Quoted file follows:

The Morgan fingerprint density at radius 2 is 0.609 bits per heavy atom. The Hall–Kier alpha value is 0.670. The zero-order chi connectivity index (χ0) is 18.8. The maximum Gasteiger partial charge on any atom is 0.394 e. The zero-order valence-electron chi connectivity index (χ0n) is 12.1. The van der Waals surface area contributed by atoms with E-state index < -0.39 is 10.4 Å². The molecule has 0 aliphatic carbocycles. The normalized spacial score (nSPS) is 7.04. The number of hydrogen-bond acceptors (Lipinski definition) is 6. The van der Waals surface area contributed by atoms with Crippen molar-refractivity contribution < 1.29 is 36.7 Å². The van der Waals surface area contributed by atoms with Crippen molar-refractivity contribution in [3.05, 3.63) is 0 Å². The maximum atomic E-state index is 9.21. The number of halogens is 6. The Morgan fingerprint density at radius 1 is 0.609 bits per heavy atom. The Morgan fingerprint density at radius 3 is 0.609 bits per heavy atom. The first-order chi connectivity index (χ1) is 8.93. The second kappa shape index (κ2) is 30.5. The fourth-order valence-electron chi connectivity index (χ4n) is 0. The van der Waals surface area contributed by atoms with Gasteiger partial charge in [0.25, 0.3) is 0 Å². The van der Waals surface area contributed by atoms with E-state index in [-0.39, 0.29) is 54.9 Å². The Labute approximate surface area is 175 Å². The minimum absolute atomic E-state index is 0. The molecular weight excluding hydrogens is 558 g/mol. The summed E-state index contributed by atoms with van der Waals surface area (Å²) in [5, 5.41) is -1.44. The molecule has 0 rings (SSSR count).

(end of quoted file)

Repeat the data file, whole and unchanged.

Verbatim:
The Morgan fingerprint density at radius 2 is 0.609 bits per heavy atom. The Hall–Kier alpha value is 0.670. The zero-order chi connectivity index (χ0) is 18.8. The maximum Gasteiger partial charge on any atom is 0.394 e. The zero-order valence-electron chi connectivity index (χ0n) is 12.1. The van der Waals surface area contributed by atoms with E-state index < -0.39 is 10.4 Å². The molecule has 0 aliphatic carbocycles. The normalized spacial score (nSPS) is 7.04. The number of hydrogen-bond acceptors (Lipinski definition) is 6. The van der Waals surface area contributed by atoms with Crippen molar-refractivity contribution < 1.29 is 36.7 Å². The van der Waals surface area contributed by atoms with Crippen molar-refractivity contribution in [3.05, 3.63) is 0 Å². The maximum atomic E-state index is 9.21. The number of halogens is 6. The Morgan fingerprint density at radius 1 is 0.609 bits per heavy atom. The Morgan fingerprint density at radius 3 is 0.609 bits per heavy atom. The first-order chi connectivity index (χ1) is 8.93. The second kappa shape index (κ2) is 30.5. The fourth-order valence-electron chi connectivity index (χ4n) is 0. The van der Waals surface area contributed by atoms with Gasteiger partial charge in [0.25, 0.3) is 0 Å². The van der Waals surface area contributed by atoms with E-state index in [-0.39, 0.29) is 54.9 Å². The Labute approximate surface area is 175 Å². The minimum absolute atomic E-state index is 0. The molecular weight excluding hydrogens is 558 g/mol. The summed E-state index contributed by atoms with van der Waals surface area (Å²) in [5, 5.41) is -1.44. The molecule has 0 rings (SSSR count).